When the stylus is moved in writing a message, sliding contacts on the arm glide over two coiled-wire resistances connected electrically to the two sets of deflecting plates in the tube of the cathautograph. Being arranged at right angles to each other, each resistance is controlled by the movements of the stylus, one by vertical motions, the other by the horizontal.
As each resistance is made shorter or longer depending on the position of the stylus, more or less electricity can pass to the corresponding deflection plates enclosing the beam of electrons in the tube. Since the deflection of the beam one way or the other depends on the voltage of these plates, its motion is identical with that of the stylus.
Speeding through the neck of the tube, this beam then strikes the special phosphorescent screen of the cathautograph. As the electrons in the beam bombard the screen, a glowing spot appears and as this moves it leaves a fiery trail of phosphorescent lines and letters.
In the present model some ten words can be seen on the screen before the glow of the first line begins to fade. As the eleventh word is written, the first word disappears and a new word can be written in its place. However, by altering the design of the screen the inventor claims that it can be made to hold its glow even longer.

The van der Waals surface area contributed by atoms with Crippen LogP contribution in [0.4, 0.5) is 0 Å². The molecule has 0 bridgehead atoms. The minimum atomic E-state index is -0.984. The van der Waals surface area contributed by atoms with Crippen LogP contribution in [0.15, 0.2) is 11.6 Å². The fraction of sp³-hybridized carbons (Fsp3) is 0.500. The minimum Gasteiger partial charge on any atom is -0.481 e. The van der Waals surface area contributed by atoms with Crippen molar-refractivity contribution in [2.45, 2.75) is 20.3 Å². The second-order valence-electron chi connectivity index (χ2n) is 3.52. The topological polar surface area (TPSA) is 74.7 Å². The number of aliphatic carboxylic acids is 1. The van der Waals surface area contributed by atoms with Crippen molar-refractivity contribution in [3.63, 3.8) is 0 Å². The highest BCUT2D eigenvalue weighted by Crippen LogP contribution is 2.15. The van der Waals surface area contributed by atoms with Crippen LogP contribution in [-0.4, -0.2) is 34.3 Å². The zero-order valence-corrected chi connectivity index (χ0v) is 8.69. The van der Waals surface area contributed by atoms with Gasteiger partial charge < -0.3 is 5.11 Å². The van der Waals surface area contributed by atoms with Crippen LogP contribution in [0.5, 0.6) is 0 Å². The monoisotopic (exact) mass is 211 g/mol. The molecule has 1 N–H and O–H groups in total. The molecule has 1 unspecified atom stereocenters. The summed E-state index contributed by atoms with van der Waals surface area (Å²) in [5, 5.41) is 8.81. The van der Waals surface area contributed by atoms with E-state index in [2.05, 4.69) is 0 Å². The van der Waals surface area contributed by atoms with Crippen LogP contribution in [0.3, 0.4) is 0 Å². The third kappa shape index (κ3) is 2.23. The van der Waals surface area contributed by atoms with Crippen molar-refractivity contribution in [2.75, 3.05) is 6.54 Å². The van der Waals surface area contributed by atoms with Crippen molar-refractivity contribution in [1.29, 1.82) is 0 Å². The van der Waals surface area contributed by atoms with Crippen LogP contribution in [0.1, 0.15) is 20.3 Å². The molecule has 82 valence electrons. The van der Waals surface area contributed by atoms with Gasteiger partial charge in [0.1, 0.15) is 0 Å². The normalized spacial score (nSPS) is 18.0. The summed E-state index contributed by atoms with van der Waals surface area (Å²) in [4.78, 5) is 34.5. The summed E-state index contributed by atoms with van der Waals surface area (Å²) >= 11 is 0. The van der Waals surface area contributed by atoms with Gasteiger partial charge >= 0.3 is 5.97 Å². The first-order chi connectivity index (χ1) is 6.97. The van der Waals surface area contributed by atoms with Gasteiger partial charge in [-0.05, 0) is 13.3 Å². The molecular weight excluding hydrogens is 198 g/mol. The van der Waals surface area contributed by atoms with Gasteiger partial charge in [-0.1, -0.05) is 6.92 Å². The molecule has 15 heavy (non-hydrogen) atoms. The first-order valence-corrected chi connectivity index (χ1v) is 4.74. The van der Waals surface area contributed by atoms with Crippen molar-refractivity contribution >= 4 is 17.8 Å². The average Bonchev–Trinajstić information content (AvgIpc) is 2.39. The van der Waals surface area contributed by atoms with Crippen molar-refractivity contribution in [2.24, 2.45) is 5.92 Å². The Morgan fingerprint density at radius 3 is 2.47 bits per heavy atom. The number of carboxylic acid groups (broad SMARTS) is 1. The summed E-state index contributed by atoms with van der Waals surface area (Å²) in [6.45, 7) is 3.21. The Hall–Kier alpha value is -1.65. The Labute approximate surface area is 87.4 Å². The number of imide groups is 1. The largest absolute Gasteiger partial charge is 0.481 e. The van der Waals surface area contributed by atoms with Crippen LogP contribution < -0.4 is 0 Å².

Inspecting one end of a simple two-way cathautograph system of the wired type, you would notice that the combined receiver and transmitter closely resemble a theatrical spotlight. At the top, mounted like the spotlight lens, you would find the phosphorescent screen of the cathode-ray tube receiver. Below this, projecting forward, you would notice the writing stylus and the movable arm.
To write a message, you would instinctively pull the stylus toward you to place it in a normal writing position. This would operate an automatic call signal at the distant receiver. At the same time, a brilliant green spot would appear on your screen and a similar spot also would glow on the screen of the second instrument.
Using the stylus just as you would a pen or pencil, you would write the first word of your message. So free would be the motion of the stylus that you could write in your natural hand.
Following the movements of the stylus like a magic ball of fire, the green spot of light on the distant screen, as well as the one on your own, would trace out each letter just as it was formed. When you would lift your stylus at the end of each word, the glowing spot would disappear only to reappear again some distance away when the stylus was lowered at the beginning of another word.
As the stylus at the other transmitter would be moved in penning the reply, the glowing spot on your screen would slowly and deliberately trace out letters, words, and sentences in glowing script. In time, its luminous trail would fade and new words would appear. Finally, the script would stop and the red light on your receiver panel would go out, telling you that the message *was finished.
The New York demonstration of the cathautograph marked the end of a long series of experiments. Now, its inventor is working on a method of making a permanent record of the luminous writing.